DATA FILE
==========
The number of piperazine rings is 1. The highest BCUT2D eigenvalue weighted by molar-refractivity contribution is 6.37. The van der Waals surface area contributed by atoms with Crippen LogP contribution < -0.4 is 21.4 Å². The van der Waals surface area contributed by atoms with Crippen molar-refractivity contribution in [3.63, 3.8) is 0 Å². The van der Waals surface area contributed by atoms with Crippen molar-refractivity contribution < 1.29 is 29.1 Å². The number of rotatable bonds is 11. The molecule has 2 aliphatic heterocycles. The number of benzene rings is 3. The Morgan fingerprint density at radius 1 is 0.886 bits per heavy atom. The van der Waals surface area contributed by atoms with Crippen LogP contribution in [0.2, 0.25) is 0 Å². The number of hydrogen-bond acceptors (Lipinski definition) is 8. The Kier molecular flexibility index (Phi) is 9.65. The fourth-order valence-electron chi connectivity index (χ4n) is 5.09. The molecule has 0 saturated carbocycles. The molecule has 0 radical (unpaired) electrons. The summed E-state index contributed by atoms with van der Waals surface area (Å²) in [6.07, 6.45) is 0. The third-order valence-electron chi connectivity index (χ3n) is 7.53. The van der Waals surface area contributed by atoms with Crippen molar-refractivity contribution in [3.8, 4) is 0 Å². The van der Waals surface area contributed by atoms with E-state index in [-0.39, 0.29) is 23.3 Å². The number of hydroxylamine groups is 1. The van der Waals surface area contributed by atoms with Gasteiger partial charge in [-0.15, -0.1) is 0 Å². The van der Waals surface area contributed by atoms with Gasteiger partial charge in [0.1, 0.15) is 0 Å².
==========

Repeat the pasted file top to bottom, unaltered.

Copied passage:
The number of piperazine rings is 1. The highest BCUT2D eigenvalue weighted by molar-refractivity contribution is 6.37. The van der Waals surface area contributed by atoms with Crippen LogP contribution < -0.4 is 21.4 Å². The van der Waals surface area contributed by atoms with Crippen molar-refractivity contribution in [3.63, 3.8) is 0 Å². The van der Waals surface area contributed by atoms with Crippen molar-refractivity contribution < 1.29 is 29.1 Å². The number of rotatable bonds is 11. The molecule has 2 aliphatic heterocycles. The number of benzene rings is 3. The Morgan fingerprint density at radius 1 is 0.886 bits per heavy atom. The van der Waals surface area contributed by atoms with Crippen LogP contribution in [0.2, 0.25) is 0 Å². The number of hydrogen-bond acceptors (Lipinski definition) is 8. The Kier molecular flexibility index (Phi) is 9.65. The fourth-order valence-electron chi connectivity index (χ4n) is 5.09. The molecule has 0 saturated carbocycles. The molecule has 0 radical (unpaired) electrons. The summed E-state index contributed by atoms with van der Waals surface area (Å²) in [6.07, 6.45) is 0. The third-order valence-electron chi connectivity index (χ3n) is 7.53. The van der Waals surface area contributed by atoms with Crippen molar-refractivity contribution in [3.8, 4) is 0 Å². The van der Waals surface area contributed by atoms with E-state index in [-0.39, 0.29) is 23.3 Å². The number of hydroxylamine groups is 1. The van der Waals surface area contributed by atoms with Gasteiger partial charge in [-0.15, -0.1) is 0 Å². The van der Waals surface area contributed by atoms with Gasteiger partial charge in [0.1, 0.15) is 0 Å².